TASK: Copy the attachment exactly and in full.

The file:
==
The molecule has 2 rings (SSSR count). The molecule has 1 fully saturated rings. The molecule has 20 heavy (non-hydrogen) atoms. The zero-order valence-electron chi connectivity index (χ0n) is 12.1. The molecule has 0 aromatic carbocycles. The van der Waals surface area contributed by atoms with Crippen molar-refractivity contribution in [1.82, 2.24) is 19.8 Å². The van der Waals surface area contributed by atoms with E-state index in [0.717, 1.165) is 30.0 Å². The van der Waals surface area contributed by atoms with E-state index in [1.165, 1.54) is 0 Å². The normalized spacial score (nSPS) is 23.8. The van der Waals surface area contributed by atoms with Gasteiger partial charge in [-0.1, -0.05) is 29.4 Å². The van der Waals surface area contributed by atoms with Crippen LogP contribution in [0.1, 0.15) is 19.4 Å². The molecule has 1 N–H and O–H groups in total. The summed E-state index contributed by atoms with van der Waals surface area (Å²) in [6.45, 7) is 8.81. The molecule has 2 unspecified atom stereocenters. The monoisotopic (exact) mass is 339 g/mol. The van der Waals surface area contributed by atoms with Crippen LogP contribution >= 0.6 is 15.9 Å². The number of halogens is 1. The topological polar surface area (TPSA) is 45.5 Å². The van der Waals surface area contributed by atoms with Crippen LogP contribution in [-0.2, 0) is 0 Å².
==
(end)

The molecule has 2 rings (SSSR count). The molecule has 1 fully saturated rings. The molecule has 20 heavy (non-hydrogen) atoms. The zero-order valence-electron chi connectivity index (χ0n) is 12.1. The molecule has 0 aromatic carbocycles. The van der Waals surface area contributed by atoms with Crippen molar-refractivity contribution in [1.82, 2.24) is 19.8 Å². The van der Waals surface area contributed by atoms with E-state index in [0.717, 1.165) is 30.0 Å². The van der Waals surface area contributed by atoms with E-state index in [1.165, 1.54) is 0 Å². The normalized spacial score (nSPS) is 23.8. The van der Waals surface area contributed by atoms with Gasteiger partial charge in [-0.1, -0.05) is 29.4 Å². The van der Waals surface area contributed by atoms with Crippen LogP contribution in [0.1, 0.15) is 19.4 Å². The molecule has 1 N–H and O–H groups in total. The summed E-state index contributed by atoms with van der Waals surface area (Å²) in [6.45, 7) is 8.81. The molecule has 2 unspecified atom stereocenters. The monoisotopic (exact) mass is 339 g/mol. The van der Waals surface area contributed by atoms with Crippen LogP contribution >= 0.6 is 15.9 Å². The number of halogens is 1. The topological polar surface area (TPSA) is 45.5 Å². The van der Waals surface area contributed by atoms with Crippen LogP contribution in [-0.2, 0) is 0 Å².